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Brazil's Bolsa Família How to get children out of jobs and into school The limits of Brazil’s much admired and emulated anti-poverty programme Jul 29th 2010 | ELDORADO, SÃO PAULO STATE THREE generations of the Teixeira family live in three tiny rooms in Eldorado, one of the poorest favelas (slums) of Greater São Paulo, the largest city in the Americas. The matriarch of the family, Maria, has six children; her eldest daughter, Marina, has a toddler and a baby. Like many other households in the favela , the family has been plagued by domestic violence. But a few years ago, helped in part by Bolsa Família (family grant)—which pays mothers a small sum so long as their children stay in education and get medical check-ups—Maria took her children out of child labour and sent them to school. The programme allows the children to miss about 15% of classes. But if a child gets caught missing more than that, payment is suspended for the whole family. The Teixeiras’ grant has been suspended and restarted several times as boy after boy skipped classes. And now the eldest, João, aged 16, is out earning a bit of money by cleaning cars or distributing leaflets, taking his younger brothers with him. Marina’s pregnancies have added to the pressure. She gets no money for her children because she lives with her mother and the family has reached Bolsa Família’s upper limit. After rallying for a while, the Teixeira family is sliding backwards, struggling more than it did a couple of years ago. Their experience does not mean Bolsa Família has been a failure. On the contrary. By common consent the conditional cash-transfer programme (CCT) has been a stunning success and is wildly popular. It was expanded in 2003, the year Luiz Inácio Lula da Silva became Brazil’s president, and several times since; 12.4m households are now enrolled. Candidates for the presidency (the election is on October 3rd) are competing to say who will expand it more. The opposition’s José Serra says he will increase coverage to 15m households. The ruling party’s Dilma Rousseff, who was Lula’s chief of staff, says she is the programme’s true guardian. It is, in the words of a former World Bank president, a “model of effective social policy” and has been exported round the world. New York’s Opportunity NYC is partly based on it. Much of this acclamation is justified. Brazil has made huge strides in poverty reduction and the programme has played a big part. According to the Fundaçao Getulio Vargas (FGV), a university, the number of Brazilians with incomes below 800 reais ($440) a month has fallen more than 8% every year since 2003. The Gini index, a measure of income inequality, fell from 0.58 to 0.54, a large fall by this measure. The main reason for the improvement is the rise in bottom-level wages. But according to FGV, about one-sixth of the poverty reduction can be attributed to Bolsa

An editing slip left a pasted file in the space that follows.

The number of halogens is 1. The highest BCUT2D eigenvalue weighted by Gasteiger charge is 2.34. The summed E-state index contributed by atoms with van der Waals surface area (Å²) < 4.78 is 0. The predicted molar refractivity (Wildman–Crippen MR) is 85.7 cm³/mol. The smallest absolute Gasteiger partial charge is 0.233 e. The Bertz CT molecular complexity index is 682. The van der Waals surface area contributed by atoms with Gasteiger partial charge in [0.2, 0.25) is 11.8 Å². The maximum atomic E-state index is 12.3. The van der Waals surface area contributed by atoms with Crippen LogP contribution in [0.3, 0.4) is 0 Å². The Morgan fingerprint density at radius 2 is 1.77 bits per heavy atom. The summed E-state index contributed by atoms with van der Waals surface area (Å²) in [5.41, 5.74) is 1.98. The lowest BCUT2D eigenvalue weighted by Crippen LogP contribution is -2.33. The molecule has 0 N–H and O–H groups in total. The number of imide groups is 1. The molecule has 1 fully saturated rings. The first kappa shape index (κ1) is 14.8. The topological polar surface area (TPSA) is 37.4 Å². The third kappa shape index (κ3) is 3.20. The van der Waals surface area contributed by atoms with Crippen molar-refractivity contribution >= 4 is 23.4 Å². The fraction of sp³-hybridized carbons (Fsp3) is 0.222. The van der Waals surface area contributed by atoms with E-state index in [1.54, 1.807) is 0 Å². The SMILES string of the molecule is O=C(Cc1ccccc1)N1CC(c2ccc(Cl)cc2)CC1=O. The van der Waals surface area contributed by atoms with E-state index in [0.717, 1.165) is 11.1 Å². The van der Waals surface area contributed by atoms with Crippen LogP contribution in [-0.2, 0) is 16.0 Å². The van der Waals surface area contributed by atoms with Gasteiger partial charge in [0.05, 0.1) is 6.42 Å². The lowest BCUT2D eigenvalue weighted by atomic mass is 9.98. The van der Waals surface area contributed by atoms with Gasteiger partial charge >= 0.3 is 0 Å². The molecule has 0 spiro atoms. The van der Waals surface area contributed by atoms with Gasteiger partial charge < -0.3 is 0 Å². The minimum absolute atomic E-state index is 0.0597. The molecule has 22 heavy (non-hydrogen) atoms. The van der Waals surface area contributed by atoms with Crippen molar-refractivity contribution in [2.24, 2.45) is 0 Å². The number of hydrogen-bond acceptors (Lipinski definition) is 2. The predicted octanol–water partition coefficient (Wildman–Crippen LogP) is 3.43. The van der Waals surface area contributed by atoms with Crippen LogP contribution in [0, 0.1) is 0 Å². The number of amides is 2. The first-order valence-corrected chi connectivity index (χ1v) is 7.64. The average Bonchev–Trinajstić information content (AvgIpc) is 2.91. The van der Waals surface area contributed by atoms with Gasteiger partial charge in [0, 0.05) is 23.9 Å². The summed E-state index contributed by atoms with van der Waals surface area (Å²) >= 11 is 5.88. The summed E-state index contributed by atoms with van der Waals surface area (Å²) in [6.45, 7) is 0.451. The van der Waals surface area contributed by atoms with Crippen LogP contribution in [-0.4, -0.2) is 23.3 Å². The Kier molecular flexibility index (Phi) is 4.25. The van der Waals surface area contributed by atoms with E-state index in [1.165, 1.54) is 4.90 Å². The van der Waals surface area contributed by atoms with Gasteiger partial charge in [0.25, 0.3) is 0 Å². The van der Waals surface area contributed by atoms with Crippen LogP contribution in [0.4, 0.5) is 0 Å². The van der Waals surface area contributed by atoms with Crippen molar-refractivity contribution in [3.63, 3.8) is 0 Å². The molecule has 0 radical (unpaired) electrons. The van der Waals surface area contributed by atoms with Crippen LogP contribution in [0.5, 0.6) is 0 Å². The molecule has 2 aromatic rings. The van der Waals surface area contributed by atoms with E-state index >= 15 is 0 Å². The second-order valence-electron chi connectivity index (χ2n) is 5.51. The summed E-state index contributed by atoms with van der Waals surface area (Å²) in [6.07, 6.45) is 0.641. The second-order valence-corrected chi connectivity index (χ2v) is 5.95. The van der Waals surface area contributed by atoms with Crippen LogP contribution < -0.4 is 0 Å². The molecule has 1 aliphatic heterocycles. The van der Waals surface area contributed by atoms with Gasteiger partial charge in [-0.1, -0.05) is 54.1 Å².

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Família, the same share as attributed to the increase in state pensions—but at far lower cost.
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This note was uploaded on 02/09/2011 for the course ECON c171 taught by Professor Alaindejanvry during the Fall '10 term at University of California, Berkeley.

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